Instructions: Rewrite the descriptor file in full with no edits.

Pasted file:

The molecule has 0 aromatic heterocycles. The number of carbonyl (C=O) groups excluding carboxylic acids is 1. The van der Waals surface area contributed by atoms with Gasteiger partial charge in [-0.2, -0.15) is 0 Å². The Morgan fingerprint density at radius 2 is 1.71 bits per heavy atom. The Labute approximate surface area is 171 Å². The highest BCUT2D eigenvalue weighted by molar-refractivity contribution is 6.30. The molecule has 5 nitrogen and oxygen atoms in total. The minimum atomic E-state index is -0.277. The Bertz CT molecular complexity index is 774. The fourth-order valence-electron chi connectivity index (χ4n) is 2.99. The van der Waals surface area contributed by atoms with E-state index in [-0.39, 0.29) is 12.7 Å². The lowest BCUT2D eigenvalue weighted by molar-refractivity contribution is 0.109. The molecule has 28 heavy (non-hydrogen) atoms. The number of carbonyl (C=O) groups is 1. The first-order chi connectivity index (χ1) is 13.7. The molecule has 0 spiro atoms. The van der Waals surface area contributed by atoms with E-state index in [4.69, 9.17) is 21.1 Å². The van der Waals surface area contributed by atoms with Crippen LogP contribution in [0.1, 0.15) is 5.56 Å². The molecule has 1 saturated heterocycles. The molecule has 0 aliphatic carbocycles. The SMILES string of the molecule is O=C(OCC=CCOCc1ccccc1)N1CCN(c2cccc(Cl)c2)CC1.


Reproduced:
The molecule has 0 aromatic heterocycles. The number of carbonyl (C=O) groups excluding carboxylic acids is 1. The van der Waals surface area contributed by atoms with Gasteiger partial charge in [-0.2, -0.15) is 0 Å². The Morgan fingerprint density at radius 2 is 1.71 bits per heavy atom. The Labute approximate surface area is 171 Å². The highest BCUT2D eigenvalue weighted by molar-refractivity contribution is 6.30. The molecule has 5 nitrogen and oxygen atoms in total. The minimum atomic E-state index is -0.277. The Bertz CT molecular complexity index is 774. The fourth-order valence-electron chi connectivity index (χ4n) is 2.99. The van der Waals surface area contributed by atoms with E-state index in [-0.39, 0.29) is 12.7 Å². The lowest BCUT2D eigenvalue weighted by molar-refractivity contribution is 0.109. The molecule has 28 heavy (non-hydrogen) atoms. The number of carbonyl (C=O) groups is 1. The first-order chi connectivity index (χ1) is 13.7. The molecule has 0 spiro atoms. The van der Waals surface area contributed by atoms with E-state index in [4.69, 9.17) is 21.1 Å². The van der Waals surface area contributed by atoms with Crippen LogP contribution in [0.1, 0.15) is 5.56 Å². The molecule has 1 saturated heterocycles. The molecule has 0 aliphatic carbocycles. The SMILES string of the molecule is O=C(OCC=CCOCc1ccccc1)N1CCN(c2cccc(Cl)c2)CC1.